The graphical user interface (GUI) gave the power of the computer to the common man. No longer did one need to understand the beast to control it. While this led to the great democratization of the computer (not to mention the ubiquity of computing devices) it also took some of the fun and mystery out of being a computer guru.
Now, we seem to be traveling back to that earlier time. A bunch of products has popped up recently that reintroduce the command line to computing. The first is Ubiquity, an extension for Firefox. You bring up the Ubiquity box by using a command key (also a bit retro but appropriate) and type in commands to do things like get the weather or google that company you think might hire you. The results are displayed in a nice little chunk of interface that goes away when you navigate away.
A similar (and freeware) product is Start++. It transforms your Vista Start Menu search bar into a command line that accesses the same type of information as Ubiquity. Type “ g something” to google something. The initial results are displayed in the Start Menu box or it can launch your browser and display the results there. The commands are very similar to Ubiquity.
So why revert back to the command line, other than for old times sake? Efficiency mostly. Let's say I want to get the weather in Saskatoon. Assuming your browser is open (and let's be honest, who doesn't have a browser open 24X7), you need to select Bookmarks or Favorites, navigate to the page you have bookmarked as you favorite weather site and wait for it to load. Next, you have to enter in the city you want to get the weather for (Saskatoon, Saskatchewan), and hit enter. With a command line tool, you get to skip some steps and simply type in “ weather Saskatoon, Saskatchewan”. That's only little more typing and gets the same result much faster. The power of a command line is that you can get what you want much more quickly and efficiently.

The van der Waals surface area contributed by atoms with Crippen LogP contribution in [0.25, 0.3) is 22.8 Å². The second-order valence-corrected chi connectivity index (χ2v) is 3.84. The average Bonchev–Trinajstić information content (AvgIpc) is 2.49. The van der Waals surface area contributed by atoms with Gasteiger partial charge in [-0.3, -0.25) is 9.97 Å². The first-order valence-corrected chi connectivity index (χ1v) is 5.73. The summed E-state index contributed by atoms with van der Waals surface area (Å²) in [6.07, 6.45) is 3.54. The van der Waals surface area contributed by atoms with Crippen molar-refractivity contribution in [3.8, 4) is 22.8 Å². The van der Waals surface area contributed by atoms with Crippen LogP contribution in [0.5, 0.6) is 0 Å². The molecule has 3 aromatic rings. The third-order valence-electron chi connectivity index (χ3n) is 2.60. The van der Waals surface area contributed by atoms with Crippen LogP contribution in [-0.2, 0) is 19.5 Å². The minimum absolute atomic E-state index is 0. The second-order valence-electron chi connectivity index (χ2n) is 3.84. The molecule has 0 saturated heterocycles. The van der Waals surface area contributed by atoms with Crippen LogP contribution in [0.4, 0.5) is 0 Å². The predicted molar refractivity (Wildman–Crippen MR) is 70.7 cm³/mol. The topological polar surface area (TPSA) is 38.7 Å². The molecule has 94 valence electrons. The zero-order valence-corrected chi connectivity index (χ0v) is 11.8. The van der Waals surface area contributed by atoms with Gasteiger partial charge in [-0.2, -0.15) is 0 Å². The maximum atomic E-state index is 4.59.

That assumes you know the commands and therein lies the problem with command lines. You have to know the commands and they are not always intuitive. For example, with Ubiquity, you can check your calendar by typing in “ check-calendar”. Simple enough if you know (and remember) it. Wouldn't “ calendar” or even “ check calendar” be more intuitive? Definitely. I'm sure there are a dozen good reasons for choosing one command over another but it often doesn't make sense to common people.
While I like the ability to use command lines for short cuts, I don't see it being a hit outside the geek community. Few people want to remember lists of commands nor do they want to type long and convoluted strings to get something done. Ultimately, these command line tools will never be mainstream and only be of interest to programmers and sysadmins who do this sort of thing continually.
Let's not forget that there was a reason we got away from command lines in the first place.